After earning his bachelor's degree in business with an emphasis in management from MSU in 2015, Power signed a small indie contract, which led him to take music seriously. He worked as an independent artist for a few years and endured the "starving artist" struggle: recording music in the makeshift studio in his apartment while working to maintain a roof over his head. During this time, Power learned skills in recording and sound engineering. He hoped that a label would pick him up based on his potential as an upcoming musician and songwriter, but he quickly determined that the music industry does not necessarily work like that anymore.
"Artist development is a thing of the past. They'll get you the last 5%, but if you're not 95% on the way there, they're not interested," Power says. "It's too big of an investment these days for labels to develop artists. They just want to grab you at the right time."
Resilient, Power borrowed some money to invest into his first EP, "Magnolia Soul," which he released in fall 2017. The release show successfully sold more than 240 tickets, but the six-track album did not gain the acclaim Power had hoped to see. He decided to use an international Creative Commons Attribution copyright to give away music from the EP for free so that subscribers can use his music however they want as long as they give the artist credit. Before long, Power's music was being used in commercials and online videos, and his numbers began to explode in Europe.
"That was a weird, counterintuitive thing that I did that ultimately has worked out super well for me. I tell local artists all the time now—if you feel like you're stuck in a corner of the internet and you can't get out, just give it away."
This sacrifice led to Power's music being played more than 3 million times across the multiple videos on YouTube and later contributed to the creation of his new upcoming album.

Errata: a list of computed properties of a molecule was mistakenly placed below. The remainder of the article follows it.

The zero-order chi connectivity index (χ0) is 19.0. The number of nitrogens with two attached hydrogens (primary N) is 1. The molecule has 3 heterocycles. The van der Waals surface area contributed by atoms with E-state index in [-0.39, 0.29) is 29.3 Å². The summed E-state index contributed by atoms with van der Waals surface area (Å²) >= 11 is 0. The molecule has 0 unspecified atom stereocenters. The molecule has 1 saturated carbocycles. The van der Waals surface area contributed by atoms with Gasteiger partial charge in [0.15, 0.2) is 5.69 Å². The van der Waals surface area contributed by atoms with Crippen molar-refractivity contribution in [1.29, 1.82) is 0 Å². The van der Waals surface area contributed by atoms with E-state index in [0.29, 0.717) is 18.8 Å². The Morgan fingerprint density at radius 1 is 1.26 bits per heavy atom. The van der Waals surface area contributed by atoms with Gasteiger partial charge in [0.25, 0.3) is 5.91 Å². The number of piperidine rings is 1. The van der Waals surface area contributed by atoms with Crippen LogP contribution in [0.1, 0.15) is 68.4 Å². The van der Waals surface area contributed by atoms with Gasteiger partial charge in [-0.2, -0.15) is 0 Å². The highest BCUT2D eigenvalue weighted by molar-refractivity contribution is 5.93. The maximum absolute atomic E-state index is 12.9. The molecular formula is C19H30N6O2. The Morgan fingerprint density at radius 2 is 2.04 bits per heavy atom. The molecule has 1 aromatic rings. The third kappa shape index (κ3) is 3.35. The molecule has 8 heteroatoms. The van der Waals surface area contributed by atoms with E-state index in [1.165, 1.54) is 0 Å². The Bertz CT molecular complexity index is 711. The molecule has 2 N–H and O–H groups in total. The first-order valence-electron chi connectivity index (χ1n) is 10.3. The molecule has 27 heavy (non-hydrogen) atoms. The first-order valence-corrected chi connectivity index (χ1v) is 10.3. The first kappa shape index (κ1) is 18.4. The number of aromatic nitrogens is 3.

Power uses his experience to encourage other budding music artists.
"You don't need to worry about making money right now. Money in the music industry is extremely hard to make, so in the beginning you just need to worry about listeners and followers. If you have to give your music away in order to gain a fanbase, then that's what you do." Power says.
That said, Power says he believes that making music just to be popular is a sure way to lose out in the long run.
"A lot of it comes down to your sense of self-worth and making (music) that you believe in." Seth says.
He confessed that early on in his career, he made the mistake of trying to make popular music to appease the masses, which lacked substance, instead of making music from his heart.
"In those situations, I feel like I lost twice, because people didn't care and because I really didn't believe in the music I was making. If you just mimic what's popular in an attempt to gain popularity, that's just a shooting star, you know? It's going to come, and it's going to go."